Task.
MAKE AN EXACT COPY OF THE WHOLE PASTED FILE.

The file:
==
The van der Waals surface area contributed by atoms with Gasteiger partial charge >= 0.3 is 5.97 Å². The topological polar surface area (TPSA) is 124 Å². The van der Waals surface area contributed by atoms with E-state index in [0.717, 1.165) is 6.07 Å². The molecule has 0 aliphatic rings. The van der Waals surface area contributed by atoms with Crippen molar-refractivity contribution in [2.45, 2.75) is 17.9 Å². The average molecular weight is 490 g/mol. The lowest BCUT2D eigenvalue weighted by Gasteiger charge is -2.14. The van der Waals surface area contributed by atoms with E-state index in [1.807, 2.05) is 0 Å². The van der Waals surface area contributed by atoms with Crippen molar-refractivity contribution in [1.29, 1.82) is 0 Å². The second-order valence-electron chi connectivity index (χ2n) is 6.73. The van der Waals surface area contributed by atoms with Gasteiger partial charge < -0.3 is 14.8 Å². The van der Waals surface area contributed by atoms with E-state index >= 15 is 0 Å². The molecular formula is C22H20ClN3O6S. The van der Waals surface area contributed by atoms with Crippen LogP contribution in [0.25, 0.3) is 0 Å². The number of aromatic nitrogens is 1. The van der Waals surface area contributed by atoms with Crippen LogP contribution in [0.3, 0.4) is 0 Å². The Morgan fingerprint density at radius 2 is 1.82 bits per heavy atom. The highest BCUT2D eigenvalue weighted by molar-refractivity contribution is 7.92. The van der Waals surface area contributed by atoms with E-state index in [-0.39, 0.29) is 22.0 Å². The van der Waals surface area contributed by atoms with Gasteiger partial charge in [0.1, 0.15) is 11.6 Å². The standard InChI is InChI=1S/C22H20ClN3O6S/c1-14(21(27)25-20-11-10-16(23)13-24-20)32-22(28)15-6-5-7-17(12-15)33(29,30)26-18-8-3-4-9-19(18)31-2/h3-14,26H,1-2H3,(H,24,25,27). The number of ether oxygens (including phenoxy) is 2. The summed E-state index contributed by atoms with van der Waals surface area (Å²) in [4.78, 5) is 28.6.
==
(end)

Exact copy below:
The van der Waals surface area contributed by atoms with Gasteiger partial charge >= 0.3 is 5.97 Å². The topological polar surface area (TPSA) is 124 Å². The van der Waals surface area contributed by atoms with E-state index in [0.717, 1.165) is 6.07 Å². The molecule has 0 aliphatic rings. The van der Waals surface area contributed by atoms with Crippen molar-refractivity contribution in [2.45, 2.75) is 17.9 Å². The average molecular weight is 490 g/mol. The lowest BCUT2D eigenvalue weighted by Gasteiger charge is -2.14. The van der Waals surface area contributed by atoms with E-state index in [1.807, 2.05) is 0 Å². The van der Waals surface area contributed by atoms with Crippen molar-refractivity contribution in [1.29, 1.82) is 0 Å². The second-order valence-electron chi connectivity index (χ2n) is 6.73. The van der Waals surface area contributed by atoms with Gasteiger partial charge < -0.3 is 14.8 Å². The van der Waals surface area contributed by atoms with E-state index >= 15 is 0 Å². The molecular formula is C22H20ClN3O6S. The van der Waals surface area contributed by atoms with Crippen LogP contribution in [0.25, 0.3) is 0 Å². The number of aromatic nitrogens is 1. The van der Waals surface area contributed by atoms with Crippen LogP contribution in [0.3, 0.4) is 0 Å². The Morgan fingerprint density at radius 2 is 1.82 bits per heavy atom. The highest BCUT2D eigenvalue weighted by molar-refractivity contribution is 7.92. The van der Waals surface area contributed by atoms with E-state index in [-0.39, 0.29) is 22.0 Å². The van der Waals surface area contributed by atoms with Gasteiger partial charge in [0.1, 0.15) is 11.6 Å². The standard InChI is InChI=1S/C22H20ClN3O6S/c1-14(21(27)25-20-11-10-16(23)13-24-20)32-22(28)15-6-5-7-17(12-15)33(29,30)26-18-8-3-4-9-19(18)31-2/h3-14,26H,1-2H3,(H,24,25,27). The number of ether oxygens (including phenoxy) is 2. The summed E-state index contributed by atoms with van der Waals surface area (Å²) in [4.78, 5) is 28.6.